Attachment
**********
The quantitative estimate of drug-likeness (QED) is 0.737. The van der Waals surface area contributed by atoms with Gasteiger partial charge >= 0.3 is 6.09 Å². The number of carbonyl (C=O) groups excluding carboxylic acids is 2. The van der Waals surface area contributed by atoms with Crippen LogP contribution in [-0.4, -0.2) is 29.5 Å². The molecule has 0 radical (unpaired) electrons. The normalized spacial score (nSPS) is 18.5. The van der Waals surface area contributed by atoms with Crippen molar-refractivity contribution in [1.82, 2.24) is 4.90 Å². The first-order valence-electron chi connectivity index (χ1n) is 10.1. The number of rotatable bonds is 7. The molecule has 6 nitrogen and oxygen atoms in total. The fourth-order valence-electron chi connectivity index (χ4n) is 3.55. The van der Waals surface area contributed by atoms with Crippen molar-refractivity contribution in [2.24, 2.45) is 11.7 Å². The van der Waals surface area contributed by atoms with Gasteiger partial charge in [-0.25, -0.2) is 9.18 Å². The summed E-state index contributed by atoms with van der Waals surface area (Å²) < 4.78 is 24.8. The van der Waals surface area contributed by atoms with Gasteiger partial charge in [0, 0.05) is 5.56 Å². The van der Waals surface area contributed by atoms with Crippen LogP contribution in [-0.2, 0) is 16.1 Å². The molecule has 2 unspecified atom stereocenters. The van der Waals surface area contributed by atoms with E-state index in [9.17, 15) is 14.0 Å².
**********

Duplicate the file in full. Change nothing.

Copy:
The quantitative estimate of drug-likeness (QED) is 0.737. The van der Waals surface area contributed by atoms with Gasteiger partial charge >= 0.3 is 6.09 Å². The number of carbonyl (C=O) groups excluding carboxylic acids is 2. The van der Waals surface area contributed by atoms with Crippen LogP contribution in [-0.4, -0.2) is 29.5 Å². The molecule has 0 radical (unpaired) electrons. The normalized spacial score (nSPS) is 18.5. The van der Waals surface area contributed by atoms with Crippen molar-refractivity contribution in [1.82, 2.24) is 4.90 Å². The first-order valence-electron chi connectivity index (χ1n) is 10.1. The number of rotatable bonds is 7. The molecule has 6 nitrogen and oxygen atoms in total. The fourth-order valence-electron chi connectivity index (χ4n) is 3.55. The van der Waals surface area contributed by atoms with Crippen molar-refractivity contribution in [2.24, 2.45) is 11.7 Å². The van der Waals surface area contributed by atoms with Gasteiger partial charge in [-0.25, -0.2) is 9.18 Å². The summed E-state index contributed by atoms with van der Waals surface area (Å²) < 4.78 is 24.8. The van der Waals surface area contributed by atoms with Gasteiger partial charge in [0, 0.05) is 5.56 Å². The van der Waals surface area contributed by atoms with Crippen LogP contribution in [-0.2, 0) is 16.1 Å². The molecule has 2 unspecified atom stereocenters. The van der Waals surface area contributed by atoms with E-state index in [9.17, 15) is 14.0 Å².